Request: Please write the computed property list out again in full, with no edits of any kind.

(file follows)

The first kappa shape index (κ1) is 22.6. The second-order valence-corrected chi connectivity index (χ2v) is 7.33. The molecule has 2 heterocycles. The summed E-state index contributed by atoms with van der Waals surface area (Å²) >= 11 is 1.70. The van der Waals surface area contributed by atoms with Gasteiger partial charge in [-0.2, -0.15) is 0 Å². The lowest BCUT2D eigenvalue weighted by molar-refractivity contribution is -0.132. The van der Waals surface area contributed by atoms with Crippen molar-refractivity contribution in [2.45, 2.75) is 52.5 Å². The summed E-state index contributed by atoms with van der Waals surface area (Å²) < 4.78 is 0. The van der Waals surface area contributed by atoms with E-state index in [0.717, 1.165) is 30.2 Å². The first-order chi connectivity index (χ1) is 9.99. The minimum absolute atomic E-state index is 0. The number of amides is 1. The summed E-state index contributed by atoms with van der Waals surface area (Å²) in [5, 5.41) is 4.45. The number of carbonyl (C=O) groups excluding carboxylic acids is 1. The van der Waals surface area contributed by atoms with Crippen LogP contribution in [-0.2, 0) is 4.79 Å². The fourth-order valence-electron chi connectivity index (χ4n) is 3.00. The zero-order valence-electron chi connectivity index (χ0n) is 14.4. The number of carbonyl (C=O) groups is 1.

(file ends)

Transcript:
The first kappa shape index (κ1) is 22.6. The second-order valence-corrected chi connectivity index (χ2v) is 7.33. The molecule has 2 heterocycles. The summed E-state index contributed by atoms with van der Waals surface area (Å²) >= 11 is 1.70. The van der Waals surface area contributed by atoms with Gasteiger partial charge in [-0.2, -0.15) is 0 Å². The lowest BCUT2D eigenvalue weighted by molar-refractivity contribution is -0.132. The van der Waals surface area contributed by atoms with Crippen molar-refractivity contribution in [2.45, 2.75) is 52.5 Å². The summed E-state index contributed by atoms with van der Waals surface area (Å²) < 4.78 is 0. The van der Waals surface area contributed by atoms with E-state index in [0.717, 1.165) is 30.2 Å². The first-order chi connectivity index (χ1) is 9.99. The minimum absolute atomic E-state index is 0. The number of amides is 1. The summed E-state index contributed by atoms with van der Waals surface area (Å²) in [5, 5.41) is 4.45. The number of carbonyl (C=O) groups excluding carboxylic acids is 1. The van der Waals surface area contributed by atoms with Crippen LogP contribution in [-0.2, 0) is 4.79 Å². The fourth-order valence-electron chi connectivity index (χ4n) is 3.00. The zero-order valence-electron chi connectivity index (χ0n) is 14.4. The number of carbonyl (C=O) groups is 1.